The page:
The River of Doubt

 

The River of Doubt

In May of this year we posted about Michael Canfield’s book, “Theodore Roosevelt – In the Field”, where we highlighted our new found exposure to the non-political life of Theodore Roosevelt. Since that reading we’ve continued in our fascination of Teddy and his life outside of the Oval Office.

This time, we found ourselves lost in the 2005 book from Candice Millard titled “The River Doubt”. Where “In the Field” spent most of it’s time in Roosevelt’s pre-presidential life, “River of Doubt” focuses solely on the time after his presidency. In fact, it was the loss of the presidency that eventually turned Roosevelt’s eye toward South American and an “uneventful” speaking tour through the Amazon.

Roosevelt’s 1912 presidential defeat weighted heavily on the now ex-president, and Millard sets up the desire to journey to the Amazon well, emphasizing Roosevelt was “hunkered down” at Sagmore Hill, and “the telephone, which had rung like sleigh-bells all day and half the night, was now silent”. His family was so concerned about his mental state that they dispatched Dr. Alexander Lambert, his physician to pay him a visit.

Eventually an invitation from Argentina’s Museo Social organization, a group of forward-thinking business and political figures, would entice Roosevelt enough to head south for an extended speaking tour. Aside from the soothing of a bruised ego, the trip would also afford him the chance to see his twenty three year old son Kermit.

As the trip plans are made however, opportunities to explore begin to turn a quiet speaking tour (Roosevelt brings his wife and cousin on the trip) into a plan for one last grand adventure, an expedition to map the unexplored River of Doubt, one of the many unmapped tributaries of the great Amazon River.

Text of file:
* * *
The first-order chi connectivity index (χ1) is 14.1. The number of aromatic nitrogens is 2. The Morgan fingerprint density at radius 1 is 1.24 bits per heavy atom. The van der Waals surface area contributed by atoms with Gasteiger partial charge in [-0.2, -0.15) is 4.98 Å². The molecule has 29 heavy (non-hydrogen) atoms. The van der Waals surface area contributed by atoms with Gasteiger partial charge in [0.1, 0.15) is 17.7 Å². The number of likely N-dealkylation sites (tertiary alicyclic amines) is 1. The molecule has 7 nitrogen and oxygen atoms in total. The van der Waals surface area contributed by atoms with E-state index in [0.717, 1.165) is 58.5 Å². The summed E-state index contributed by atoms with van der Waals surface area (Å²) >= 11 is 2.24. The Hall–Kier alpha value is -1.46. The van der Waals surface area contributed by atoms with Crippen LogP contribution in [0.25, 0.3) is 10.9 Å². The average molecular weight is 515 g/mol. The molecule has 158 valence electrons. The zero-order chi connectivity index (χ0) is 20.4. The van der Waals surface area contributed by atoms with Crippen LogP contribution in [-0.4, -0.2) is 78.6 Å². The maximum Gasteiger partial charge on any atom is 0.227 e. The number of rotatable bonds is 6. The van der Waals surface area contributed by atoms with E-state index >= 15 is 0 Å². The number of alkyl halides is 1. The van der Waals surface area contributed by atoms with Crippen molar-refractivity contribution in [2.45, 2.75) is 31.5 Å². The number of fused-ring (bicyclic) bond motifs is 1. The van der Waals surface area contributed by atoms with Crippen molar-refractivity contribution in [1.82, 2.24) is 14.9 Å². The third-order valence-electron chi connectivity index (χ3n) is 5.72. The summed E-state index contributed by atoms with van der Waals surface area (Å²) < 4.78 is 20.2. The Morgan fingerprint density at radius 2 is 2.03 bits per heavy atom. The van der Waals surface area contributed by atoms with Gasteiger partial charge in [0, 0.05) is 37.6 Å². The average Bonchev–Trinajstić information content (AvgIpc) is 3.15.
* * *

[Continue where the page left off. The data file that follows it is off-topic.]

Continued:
As with many great adventure or exploration biographies, Millard exposes the plans and preparations for the expedition. Along with specific personalities that were hired for the trip, she unravels a number of variables and poor decisions that led to a number of the difficulties Roosevelt and his team experienced during the trip. In contrast to his African expedition that had impeccable planning, this trip was sorely lacking in expertise and had a plethora of false credentials.

Though not a story that is “stranded and beyond all hope”, its not far off. The team that Roosevelt leads, along with his Brazilian co-commander Colonel Candido Rondon, experience a level of difficulty and extraordinary effort, it’s a wonder how any of them survived. At one point, on what at the time seems like his own death bed, Roosevelt says to his son, and friend George Cherrie “boys, I realize that some of us are not going to finish the journey. …I will stop here.”

The book balances the flaws that existed in Roosevelt, while once again shining a light on the determination and tenacity that was Theodore Roosevelt. A perfect companion to “In the Field”, and an enthralling journey all unto its own.